On December 17, in Brooklyn, New York, one year after the start of the Great Depression which saw the crash of the stock market and threw millions of Americans into a state of poverty, the Emperor was born. He was given the name Robert Charles Joseph Edward Sabatini Guccione. His father, Anthony, was an accountant. His mother, Nina, a housewife. Guccione was an Italian-American of Sicilian descent and raised with a Roman Catholic upbringing. He attended the Blair Academy, in Blairstown, New Jersey, where he was remembered for his:
“magnetic personality and colossal egotism”
For a few months, Guccione was briefly enrolled in a Catholic seminary with an eye toward becoming a priest. However, he soon abandoned this pursuit when he realized that a life of celibacy would not suit him.
When Guccione was 21, Lilyann Abrams, his first steady girlfriend, became pregnant. Guccione’s Catholic faith denounced abortion … and the U.S. Government prohibited it. But Guccione also believed in marriage and family, and, as a result of faith, the law, and personal belief, the couple married.
During the period in which the United States was drafting young men to fight in the Korean War, Guccione was determined to be exempt from the draft due to his marital status. Having always been interested in art, and with a talent for sketching and painting, he decided to move himself and his bride to Rome, Italy, where Lilyann gave birth to a daughter, Tonina.
Gucionne soon found himself greatly inspired by the artwork and history of his ancestors. His fascination of the Roman Empire would impact his life over the decades to come and, in time, resulted in many of his associates and family referring to him as “The Emperor.” For the time being, with a wife and baby to support, he worked as a traveling artist, drawing portraits and cartoons of tourists, while performing fortune-telling on the side.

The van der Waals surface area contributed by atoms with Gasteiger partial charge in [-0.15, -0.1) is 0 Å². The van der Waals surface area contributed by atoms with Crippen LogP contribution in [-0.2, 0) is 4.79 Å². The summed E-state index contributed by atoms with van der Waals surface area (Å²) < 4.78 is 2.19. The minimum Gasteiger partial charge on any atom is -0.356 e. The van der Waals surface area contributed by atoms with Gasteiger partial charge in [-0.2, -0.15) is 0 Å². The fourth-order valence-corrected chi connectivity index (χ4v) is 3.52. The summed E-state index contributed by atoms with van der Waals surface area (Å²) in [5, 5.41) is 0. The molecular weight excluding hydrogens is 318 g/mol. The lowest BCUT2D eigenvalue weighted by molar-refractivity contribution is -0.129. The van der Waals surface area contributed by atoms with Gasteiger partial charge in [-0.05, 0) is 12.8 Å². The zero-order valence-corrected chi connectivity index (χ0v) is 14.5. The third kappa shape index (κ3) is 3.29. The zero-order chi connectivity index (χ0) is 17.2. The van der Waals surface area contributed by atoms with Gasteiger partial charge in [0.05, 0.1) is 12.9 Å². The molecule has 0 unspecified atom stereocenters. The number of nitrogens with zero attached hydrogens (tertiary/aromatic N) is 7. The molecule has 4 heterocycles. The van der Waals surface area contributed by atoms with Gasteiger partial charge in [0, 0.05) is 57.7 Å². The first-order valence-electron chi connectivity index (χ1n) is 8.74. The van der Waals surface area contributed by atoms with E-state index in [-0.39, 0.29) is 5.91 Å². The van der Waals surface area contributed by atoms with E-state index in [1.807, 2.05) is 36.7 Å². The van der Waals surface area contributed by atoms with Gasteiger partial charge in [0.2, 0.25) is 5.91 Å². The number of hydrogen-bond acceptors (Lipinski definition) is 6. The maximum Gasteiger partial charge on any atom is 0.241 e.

While the United States and its United Nations allies continued to wage war in Korea, and fight a different type of battle known as the “Cold War” with the Soviet Union and its allies, such as Cuba, Guccione struggled to survive as an artist in Rome.
Unbeknownst to him, the first Playboy magazine hit the newsstands in America, with Marilyn Monroe on the cover. It sold more than 50,000 copies. In time, this event, and the continued growing success of Playboy, would alter Guccione’s life.
Tired of being the wife of a starving artist, Lilyann took Tonina and left Guccione, moving back to the United States and settling in California.
Now a free man, Guccione hopped on a steamer to North Africa, where he became fully immersed in the Boeheim life-style while painting, smoking pot and hanging out with the likes of author William S. Burroughs.
Guccione’s gypsy life lasted less than a year. While in Casablanca, he met an English woman named Murial Hudson. They quickly became romantically involved. And she soon became pregnant, giving birth to Bob Guccione, Jr., before the end of the year.